In the middle of winter it becomes easy (even in the sunny state of Colorado) to stay glued to my desk chair, my fingers on the keyboard, my mind on work. I must often remind myself to go for a wander.
Fortunately, there’s a lake and a park within a half block of my house. So I step outside and take a deep breath, admiring the world for the first time all day. It’s a bit cold, and there’s a a mistiness to the city skyline and the Rocky Mountain horizon. A few clouds wander across the hazy blue, allowing the sun to cast arching shadows across the iced-over pond. A breeze rustles the cattails and the few leaves in the maples that forgot to fall, awakening all my senses.
Geese take flight as I walk near, and the pressure from their lift-off sends cracks through the ice, forming spider-web patterns across the lake.
A father cross country skis through the park and pulls his son in a sled behind him. A mother pushes her twin girls in a stroller. People walk their dogs. Two older men, talking quietly, walking briskly, grinning from ear-to-ear, enjoy the morning stroll. I overhear conversations, brief snippets of people’s lives, their plans for the day, and the gossip they indulge in during their exercise. Everyone seems happy, elated even. Sunshine and walking must be two of the best things in the human experience. To go for a walk is to live.
But sometimes I’m distracted from the walk by the urban movement racing all around the lake. An interstate rushes by to the north, so I pretend like it’s a river. Sirens can be heard in the distance to the east, so I pretend like the ambulances and fire trucks are coyotes howling. I laugh at myself for such attempts. I know I’m not in the wild, and I don’t need to be at this moment. The urban park is its own reprieve.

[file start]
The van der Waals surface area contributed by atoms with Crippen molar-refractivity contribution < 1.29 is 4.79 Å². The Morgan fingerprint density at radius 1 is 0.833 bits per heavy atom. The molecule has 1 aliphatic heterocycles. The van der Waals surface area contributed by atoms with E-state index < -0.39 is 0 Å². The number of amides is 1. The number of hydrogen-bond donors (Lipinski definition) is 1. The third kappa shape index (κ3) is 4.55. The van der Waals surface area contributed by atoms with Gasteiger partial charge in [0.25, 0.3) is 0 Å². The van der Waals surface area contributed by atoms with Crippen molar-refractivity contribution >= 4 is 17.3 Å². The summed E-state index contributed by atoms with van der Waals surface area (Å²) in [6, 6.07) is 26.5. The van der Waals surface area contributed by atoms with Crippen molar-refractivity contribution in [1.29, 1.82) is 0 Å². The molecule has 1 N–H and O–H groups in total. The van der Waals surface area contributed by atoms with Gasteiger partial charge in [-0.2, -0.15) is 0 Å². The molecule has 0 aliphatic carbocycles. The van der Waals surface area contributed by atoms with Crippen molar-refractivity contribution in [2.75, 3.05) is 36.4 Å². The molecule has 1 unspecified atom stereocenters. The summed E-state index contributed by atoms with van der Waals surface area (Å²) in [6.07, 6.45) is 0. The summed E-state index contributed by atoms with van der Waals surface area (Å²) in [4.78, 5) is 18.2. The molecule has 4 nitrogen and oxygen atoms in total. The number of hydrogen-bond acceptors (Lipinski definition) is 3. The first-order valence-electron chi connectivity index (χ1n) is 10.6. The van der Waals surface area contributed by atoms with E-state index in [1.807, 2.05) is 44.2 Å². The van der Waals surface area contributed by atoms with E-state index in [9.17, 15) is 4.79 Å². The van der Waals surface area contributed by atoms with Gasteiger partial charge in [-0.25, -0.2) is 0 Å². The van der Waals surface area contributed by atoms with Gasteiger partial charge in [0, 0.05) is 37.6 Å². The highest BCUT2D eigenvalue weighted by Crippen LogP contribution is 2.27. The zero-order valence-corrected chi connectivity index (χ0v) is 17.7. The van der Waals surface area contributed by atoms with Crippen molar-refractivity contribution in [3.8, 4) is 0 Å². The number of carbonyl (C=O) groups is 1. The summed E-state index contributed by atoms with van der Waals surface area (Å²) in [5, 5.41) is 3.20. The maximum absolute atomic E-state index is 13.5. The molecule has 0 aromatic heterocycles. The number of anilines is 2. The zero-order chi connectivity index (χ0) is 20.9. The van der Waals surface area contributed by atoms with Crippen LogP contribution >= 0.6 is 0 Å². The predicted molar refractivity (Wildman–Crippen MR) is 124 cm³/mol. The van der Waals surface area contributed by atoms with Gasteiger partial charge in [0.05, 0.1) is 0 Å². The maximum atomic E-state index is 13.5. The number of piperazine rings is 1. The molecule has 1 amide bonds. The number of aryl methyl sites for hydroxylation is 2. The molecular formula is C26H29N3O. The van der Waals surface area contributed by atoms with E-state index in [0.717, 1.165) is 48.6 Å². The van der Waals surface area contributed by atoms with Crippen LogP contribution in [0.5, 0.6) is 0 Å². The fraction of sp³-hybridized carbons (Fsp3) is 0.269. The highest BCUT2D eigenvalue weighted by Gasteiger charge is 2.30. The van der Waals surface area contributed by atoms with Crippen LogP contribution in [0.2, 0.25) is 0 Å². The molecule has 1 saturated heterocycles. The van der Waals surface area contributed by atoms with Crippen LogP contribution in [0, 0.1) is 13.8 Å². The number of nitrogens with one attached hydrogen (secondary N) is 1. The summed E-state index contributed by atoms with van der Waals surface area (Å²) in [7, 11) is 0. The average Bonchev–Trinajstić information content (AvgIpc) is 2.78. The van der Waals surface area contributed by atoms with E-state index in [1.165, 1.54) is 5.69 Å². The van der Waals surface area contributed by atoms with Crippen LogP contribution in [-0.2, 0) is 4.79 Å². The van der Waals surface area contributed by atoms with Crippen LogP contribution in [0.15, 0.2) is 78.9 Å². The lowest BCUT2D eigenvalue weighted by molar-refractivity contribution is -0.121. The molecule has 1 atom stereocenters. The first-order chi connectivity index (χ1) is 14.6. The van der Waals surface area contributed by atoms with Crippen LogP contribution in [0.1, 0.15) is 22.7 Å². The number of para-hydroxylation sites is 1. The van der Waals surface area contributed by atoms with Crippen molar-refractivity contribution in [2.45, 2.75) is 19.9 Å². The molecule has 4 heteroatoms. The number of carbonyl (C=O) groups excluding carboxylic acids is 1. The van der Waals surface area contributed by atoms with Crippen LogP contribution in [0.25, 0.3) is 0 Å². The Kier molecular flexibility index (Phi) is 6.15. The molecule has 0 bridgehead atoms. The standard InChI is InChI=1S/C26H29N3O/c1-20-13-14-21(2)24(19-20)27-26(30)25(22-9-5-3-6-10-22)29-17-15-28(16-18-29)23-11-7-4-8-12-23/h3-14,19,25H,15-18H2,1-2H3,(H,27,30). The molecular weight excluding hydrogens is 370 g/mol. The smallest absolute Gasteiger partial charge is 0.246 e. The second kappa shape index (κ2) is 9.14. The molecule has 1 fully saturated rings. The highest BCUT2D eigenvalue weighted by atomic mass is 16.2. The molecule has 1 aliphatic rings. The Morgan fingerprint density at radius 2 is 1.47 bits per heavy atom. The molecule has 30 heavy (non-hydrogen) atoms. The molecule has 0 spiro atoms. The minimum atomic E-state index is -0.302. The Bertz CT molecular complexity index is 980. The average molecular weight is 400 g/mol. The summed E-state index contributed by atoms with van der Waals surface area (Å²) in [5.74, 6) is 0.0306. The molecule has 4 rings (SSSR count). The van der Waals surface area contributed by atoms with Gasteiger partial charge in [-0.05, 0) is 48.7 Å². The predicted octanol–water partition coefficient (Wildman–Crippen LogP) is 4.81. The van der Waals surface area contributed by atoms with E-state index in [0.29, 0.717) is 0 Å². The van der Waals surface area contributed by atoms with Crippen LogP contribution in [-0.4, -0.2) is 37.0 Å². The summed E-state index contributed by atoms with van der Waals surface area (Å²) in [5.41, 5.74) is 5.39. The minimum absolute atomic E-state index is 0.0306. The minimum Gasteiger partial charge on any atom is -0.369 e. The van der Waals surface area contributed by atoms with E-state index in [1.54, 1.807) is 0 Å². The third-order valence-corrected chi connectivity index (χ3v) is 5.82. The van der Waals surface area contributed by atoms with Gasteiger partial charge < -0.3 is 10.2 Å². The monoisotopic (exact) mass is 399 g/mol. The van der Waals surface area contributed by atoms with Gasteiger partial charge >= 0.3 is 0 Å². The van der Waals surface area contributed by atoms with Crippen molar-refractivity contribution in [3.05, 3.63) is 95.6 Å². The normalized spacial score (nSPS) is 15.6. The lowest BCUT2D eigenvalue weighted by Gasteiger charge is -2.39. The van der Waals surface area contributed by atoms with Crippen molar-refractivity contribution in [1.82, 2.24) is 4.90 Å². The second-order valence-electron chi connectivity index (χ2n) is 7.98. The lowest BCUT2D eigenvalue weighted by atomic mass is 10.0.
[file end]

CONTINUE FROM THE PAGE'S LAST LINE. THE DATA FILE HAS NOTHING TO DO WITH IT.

And I can return to the natural encounter almost immediately: geese mill about as reminders of a wilder world. A jogger comes running up behind me, yelling for the geese to get out of his way. The alpha goose hisses at him, and I smile. A goose to the side of me rears up and hisses at me for being too close. I scurry away . . . they can be scary birds, despite their beauty.
A lone goose comes in from the west, calling out, looking for hospitable friends to take him in from his lonely flight. Another goose herds his gaggle across the ice to the shore, stepping cautiously and ensuring that every one knows he’s the head honcho.
I finish the loop back to my house and contemplate how satisfying it is to become familiar with a little patch of earth, to know its movements, to know the animals that call it home, to know where the wind will be the coldest and the sun the warmest, to know where to catch the views of the mountains in the distance, to know where to see the best light at sunset (and the occasional sunrise). It is nice to recognize familiar faces of neighbors, to smile and say good afternoon.
The restless traveler longs so often for the open road, the big jet plane, and a raucous train ride. But sometimes it’s important to remember that all we need to wander and see is across the street and around the lake.